AI is being implemented in many aspects of security. However, research shows false positive rates for AI security solutions are at approximately 50 percent. This means that if a security software uses AI to catch a bad guy or notify its installer of a problem, half the time it catches a good guy notifying of a problem when there isn’t one. This leads to security and AI fatigue. However, there are more companies getting better at the AI game and security will only get better where man is still fallible.

Multi-Factor Authentication

As you may know, many of the data breaches today have to do with passwords getting stolen and the hacker gaining access to accounts. In order to overcome this, security systems should treat a password as just one factor to use in order to access data. The factors could be something that the user knows, such as a password, or something he/she has, such as a security token. A factor can also be a physical item, like a biometric. A good example of this is an ATM. Not only do you need your card to access your account, but you also need a PIN. Websites are doing this too. You must put your password in, and then you are prompted to enter a code, which is often sent via text message or email. More and more companies are turning to multi-factor authentication both as a deployed internal requirement for authentication and as an option for consumers.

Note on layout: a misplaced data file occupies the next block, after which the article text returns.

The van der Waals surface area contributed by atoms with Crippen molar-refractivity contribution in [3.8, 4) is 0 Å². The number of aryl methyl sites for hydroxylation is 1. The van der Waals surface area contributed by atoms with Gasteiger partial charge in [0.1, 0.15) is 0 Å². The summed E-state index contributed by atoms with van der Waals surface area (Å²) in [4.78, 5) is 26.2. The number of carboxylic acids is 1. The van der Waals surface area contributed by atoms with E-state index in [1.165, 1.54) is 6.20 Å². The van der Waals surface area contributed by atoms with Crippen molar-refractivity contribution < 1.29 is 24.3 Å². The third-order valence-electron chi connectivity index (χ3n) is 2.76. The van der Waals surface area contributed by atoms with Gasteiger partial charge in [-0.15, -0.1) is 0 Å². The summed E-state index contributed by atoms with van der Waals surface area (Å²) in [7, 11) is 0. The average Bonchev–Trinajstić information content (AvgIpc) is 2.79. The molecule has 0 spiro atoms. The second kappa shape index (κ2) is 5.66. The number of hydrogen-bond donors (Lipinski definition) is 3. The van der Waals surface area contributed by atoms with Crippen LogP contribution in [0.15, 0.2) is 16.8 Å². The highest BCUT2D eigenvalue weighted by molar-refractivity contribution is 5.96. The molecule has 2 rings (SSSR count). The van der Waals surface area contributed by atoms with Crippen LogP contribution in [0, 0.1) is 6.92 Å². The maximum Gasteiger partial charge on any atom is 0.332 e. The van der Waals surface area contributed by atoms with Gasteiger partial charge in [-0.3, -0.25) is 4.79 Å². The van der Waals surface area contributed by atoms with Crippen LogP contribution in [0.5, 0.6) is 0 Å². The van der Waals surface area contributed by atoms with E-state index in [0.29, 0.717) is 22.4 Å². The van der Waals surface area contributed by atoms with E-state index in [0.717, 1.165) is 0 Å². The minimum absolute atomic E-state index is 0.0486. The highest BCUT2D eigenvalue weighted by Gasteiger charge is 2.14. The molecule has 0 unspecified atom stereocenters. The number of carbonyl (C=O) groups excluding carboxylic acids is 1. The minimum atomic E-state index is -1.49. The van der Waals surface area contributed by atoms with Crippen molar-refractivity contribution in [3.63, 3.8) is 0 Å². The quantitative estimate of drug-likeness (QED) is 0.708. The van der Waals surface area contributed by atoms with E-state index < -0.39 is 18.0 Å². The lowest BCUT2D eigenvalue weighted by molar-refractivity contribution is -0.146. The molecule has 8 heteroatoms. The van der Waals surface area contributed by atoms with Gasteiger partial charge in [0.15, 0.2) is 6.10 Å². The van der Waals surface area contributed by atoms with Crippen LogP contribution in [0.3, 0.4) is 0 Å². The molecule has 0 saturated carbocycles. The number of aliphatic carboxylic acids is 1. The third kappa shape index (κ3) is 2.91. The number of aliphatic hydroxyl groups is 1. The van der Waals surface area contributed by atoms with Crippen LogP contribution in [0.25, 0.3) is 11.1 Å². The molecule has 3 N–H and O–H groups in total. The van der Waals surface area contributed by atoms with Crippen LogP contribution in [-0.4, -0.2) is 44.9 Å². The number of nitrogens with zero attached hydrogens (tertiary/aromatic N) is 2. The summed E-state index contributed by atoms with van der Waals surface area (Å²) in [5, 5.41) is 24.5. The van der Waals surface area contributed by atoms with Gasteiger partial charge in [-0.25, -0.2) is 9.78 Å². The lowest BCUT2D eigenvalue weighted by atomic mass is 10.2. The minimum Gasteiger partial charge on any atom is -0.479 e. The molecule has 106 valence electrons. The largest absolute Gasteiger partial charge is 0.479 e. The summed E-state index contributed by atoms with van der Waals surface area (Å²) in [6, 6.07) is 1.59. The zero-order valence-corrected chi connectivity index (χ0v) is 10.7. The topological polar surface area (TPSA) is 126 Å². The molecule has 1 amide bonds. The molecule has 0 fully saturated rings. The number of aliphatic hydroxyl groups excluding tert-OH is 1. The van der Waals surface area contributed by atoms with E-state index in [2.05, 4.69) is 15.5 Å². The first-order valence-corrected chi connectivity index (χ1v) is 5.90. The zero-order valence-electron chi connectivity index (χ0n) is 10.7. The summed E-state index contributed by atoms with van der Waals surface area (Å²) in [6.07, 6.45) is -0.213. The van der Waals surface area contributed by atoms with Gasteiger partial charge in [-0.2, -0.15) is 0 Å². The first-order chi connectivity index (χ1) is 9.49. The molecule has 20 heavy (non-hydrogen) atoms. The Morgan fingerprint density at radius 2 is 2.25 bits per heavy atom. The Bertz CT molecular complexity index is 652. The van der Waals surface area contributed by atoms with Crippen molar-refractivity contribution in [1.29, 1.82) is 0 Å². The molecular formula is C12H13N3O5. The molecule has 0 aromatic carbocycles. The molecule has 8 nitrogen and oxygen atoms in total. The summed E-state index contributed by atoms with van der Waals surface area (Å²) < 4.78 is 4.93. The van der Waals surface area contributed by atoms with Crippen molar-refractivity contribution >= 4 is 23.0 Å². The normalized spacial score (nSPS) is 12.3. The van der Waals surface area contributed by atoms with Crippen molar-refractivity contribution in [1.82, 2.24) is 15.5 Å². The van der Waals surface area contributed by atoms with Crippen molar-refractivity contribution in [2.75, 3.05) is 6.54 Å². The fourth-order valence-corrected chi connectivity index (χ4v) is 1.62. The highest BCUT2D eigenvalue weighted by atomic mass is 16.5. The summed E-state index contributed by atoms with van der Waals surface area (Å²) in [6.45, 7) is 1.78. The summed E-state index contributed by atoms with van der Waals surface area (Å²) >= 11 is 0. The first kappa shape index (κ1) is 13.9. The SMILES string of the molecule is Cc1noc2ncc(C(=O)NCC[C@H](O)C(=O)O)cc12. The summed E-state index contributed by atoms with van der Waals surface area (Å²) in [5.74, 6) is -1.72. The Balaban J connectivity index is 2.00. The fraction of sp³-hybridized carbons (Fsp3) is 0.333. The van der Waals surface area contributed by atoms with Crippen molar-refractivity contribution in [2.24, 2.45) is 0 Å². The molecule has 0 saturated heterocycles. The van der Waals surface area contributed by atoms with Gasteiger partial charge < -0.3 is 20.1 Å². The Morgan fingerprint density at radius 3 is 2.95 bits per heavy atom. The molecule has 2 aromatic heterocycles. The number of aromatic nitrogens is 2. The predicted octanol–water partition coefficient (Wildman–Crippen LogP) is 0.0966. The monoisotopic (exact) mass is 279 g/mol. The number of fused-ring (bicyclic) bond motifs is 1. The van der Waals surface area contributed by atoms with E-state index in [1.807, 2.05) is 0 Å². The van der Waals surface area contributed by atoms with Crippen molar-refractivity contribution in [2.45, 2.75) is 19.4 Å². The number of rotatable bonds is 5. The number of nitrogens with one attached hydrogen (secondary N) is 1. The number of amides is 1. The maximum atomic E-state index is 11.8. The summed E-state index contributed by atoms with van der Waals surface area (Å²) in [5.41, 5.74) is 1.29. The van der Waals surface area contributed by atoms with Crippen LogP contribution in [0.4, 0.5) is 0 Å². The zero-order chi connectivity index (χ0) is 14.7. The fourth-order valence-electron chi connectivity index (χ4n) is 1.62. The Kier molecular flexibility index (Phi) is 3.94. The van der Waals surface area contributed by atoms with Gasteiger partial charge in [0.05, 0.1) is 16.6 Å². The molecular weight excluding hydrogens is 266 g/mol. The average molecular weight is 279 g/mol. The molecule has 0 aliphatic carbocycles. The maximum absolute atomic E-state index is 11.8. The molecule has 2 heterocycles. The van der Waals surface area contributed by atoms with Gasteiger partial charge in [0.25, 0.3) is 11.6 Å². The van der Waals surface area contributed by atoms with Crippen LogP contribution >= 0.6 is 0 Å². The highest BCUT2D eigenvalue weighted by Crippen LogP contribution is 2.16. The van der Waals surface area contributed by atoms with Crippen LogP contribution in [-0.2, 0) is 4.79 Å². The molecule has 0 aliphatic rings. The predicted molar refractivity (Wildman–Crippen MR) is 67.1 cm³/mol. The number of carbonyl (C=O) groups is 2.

1. Antivirus